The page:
:17:40.:17:42.

two years' running. It is difficult, it is well

:17:43.:18:00.

documented, we have had our services and budgets reduced by ?120 million,

:18:01.:18:05.

but we have focused on the key areas, adult social care, children's

:18:06.:18:08.

social care, highways, transport, we have worked hard to bring new

:18:09.:18:13.

businesses into the county. They are big rivals, the Lib Dems attack the

:18:14.:18:17.

cuts but they would have had to have slashed spending. Bus services,

:18:18.:18:21.

libraries, highways, adult social care particularly is a huge issue.

:18:22.:18:28.

If you had been running it you would have had to have cut spending as

:18:29.:18:32.

well. We would have made very different choices. There is no big

:18:33.:18:36.

pot of money, it is a question of priorities and powers would be

:18:37.:18:40.

extremely different. The Tories and Lib Dems have long dominated the

:18:41.:18:44.

council Chamber, Labour hopes of increasing their seats are not

:18:45.:18:46.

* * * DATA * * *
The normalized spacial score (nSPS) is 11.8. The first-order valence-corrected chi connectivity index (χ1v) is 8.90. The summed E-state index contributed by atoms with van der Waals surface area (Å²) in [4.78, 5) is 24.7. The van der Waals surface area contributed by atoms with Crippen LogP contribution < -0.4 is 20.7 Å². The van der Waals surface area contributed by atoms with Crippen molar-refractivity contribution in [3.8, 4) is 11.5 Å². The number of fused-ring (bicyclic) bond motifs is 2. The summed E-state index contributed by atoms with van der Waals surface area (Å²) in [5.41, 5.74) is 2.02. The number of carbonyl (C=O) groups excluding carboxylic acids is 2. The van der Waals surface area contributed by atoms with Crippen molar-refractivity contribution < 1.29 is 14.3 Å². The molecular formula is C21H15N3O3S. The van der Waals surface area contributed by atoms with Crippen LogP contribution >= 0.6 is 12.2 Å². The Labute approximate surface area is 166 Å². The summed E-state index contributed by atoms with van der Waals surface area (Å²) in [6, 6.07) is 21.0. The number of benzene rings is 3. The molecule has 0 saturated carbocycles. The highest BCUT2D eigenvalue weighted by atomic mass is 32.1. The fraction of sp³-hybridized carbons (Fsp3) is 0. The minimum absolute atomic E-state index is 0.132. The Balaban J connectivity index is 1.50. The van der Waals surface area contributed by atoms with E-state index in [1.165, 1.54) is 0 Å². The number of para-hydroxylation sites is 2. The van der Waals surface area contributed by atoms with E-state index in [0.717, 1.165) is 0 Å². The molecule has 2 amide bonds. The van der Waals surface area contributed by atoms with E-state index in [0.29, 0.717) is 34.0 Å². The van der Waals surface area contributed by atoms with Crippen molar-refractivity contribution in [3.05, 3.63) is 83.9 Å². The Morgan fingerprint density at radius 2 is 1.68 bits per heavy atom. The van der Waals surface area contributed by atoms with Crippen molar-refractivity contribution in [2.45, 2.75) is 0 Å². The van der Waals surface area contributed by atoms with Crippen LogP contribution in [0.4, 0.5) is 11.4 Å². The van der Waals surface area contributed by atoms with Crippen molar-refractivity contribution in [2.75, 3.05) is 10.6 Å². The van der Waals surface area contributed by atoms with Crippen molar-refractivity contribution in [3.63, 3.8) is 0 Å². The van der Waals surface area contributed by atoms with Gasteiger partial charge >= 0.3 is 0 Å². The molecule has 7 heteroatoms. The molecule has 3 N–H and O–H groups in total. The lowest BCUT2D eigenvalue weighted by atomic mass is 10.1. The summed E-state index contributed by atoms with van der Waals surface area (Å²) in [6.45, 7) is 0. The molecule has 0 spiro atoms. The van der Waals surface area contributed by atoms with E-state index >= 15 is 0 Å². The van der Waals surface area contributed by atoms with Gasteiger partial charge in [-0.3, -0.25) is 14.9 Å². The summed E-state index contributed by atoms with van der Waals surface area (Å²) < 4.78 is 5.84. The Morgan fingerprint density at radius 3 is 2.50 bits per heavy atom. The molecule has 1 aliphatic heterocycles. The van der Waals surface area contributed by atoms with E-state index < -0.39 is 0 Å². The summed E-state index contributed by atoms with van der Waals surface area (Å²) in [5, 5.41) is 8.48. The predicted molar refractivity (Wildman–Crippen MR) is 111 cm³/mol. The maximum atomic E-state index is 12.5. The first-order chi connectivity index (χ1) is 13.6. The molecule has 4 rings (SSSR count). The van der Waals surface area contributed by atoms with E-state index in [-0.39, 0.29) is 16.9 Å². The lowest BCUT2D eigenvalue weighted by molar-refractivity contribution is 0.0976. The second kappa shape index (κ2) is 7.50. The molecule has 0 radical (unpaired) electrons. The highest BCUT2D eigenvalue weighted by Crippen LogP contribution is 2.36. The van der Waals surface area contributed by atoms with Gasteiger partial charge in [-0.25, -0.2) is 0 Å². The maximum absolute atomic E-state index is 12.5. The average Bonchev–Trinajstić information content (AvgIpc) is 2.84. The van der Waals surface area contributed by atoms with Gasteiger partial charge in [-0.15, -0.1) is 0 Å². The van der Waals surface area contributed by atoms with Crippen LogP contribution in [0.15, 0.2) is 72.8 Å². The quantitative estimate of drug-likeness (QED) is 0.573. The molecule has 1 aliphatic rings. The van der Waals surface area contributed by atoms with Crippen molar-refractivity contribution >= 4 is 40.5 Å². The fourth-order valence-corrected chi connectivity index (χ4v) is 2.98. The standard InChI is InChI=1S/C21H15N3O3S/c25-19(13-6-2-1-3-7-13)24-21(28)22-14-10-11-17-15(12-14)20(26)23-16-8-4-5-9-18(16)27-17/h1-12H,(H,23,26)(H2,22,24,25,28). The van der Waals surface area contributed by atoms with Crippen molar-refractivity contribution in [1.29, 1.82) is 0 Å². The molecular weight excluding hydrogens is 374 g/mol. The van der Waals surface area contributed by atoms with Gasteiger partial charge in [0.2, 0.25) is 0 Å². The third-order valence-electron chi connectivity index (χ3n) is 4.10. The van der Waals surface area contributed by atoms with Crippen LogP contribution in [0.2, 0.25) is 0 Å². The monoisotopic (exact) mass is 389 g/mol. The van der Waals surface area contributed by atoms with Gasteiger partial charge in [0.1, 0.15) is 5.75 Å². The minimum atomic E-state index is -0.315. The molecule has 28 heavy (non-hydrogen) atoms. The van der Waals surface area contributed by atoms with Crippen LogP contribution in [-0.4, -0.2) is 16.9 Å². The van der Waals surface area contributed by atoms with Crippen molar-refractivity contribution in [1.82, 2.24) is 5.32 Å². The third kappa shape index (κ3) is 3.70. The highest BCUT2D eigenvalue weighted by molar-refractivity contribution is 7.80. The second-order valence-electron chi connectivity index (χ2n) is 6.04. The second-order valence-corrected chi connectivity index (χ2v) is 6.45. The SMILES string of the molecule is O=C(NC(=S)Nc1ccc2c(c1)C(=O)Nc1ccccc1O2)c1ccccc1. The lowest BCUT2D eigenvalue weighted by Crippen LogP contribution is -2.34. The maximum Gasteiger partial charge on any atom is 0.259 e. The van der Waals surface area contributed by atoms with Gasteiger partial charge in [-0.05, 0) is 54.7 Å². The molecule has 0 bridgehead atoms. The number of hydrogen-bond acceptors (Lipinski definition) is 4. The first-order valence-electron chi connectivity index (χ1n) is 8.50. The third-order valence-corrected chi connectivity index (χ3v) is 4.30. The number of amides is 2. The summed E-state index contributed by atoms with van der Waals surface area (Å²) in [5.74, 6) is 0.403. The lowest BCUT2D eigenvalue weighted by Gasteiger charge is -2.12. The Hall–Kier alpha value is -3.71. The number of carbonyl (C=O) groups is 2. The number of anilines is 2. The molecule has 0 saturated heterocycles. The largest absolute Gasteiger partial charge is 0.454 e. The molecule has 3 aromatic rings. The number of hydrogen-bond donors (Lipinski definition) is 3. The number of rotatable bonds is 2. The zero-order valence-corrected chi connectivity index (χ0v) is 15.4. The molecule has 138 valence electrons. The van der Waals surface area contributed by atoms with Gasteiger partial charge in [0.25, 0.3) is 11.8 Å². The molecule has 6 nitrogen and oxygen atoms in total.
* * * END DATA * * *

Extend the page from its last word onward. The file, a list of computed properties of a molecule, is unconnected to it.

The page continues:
helped by the poor poll ratings for their party leader. We have

:18:47.:18:50.

traditional heartlands in Wellington, some parts of Taunton

:18:51.:18:54.

and Bridgewater, but it has not been a good area for many years for us

:18:55.:18:58.

and nationally it is a tough time. But we think we have good candidates

:18:59.:19:06.

who are talking about issues that people are interested in. Four years

:19:07.:19:08.

ago Ukip media breakthrough winning their first seats but this time they

:19:09.:19:11.

have not found as many candidates. A lot of our membership is elderly,

:19:12.:19:14.

others are at work and have full-time jobs and they do not have

:19:15.:19:19.

the time and commitment to stand for county council. It is almost a

:19:20.:19:23.

full-time job. With two elections coming up, the politicians will

:19:24.:19:27.

continue to debate, but will voters be interested? Yes, because it

:19:28.:19:34.

affects our local services. Not terribly this time around, it is all

:19:35.:19:40.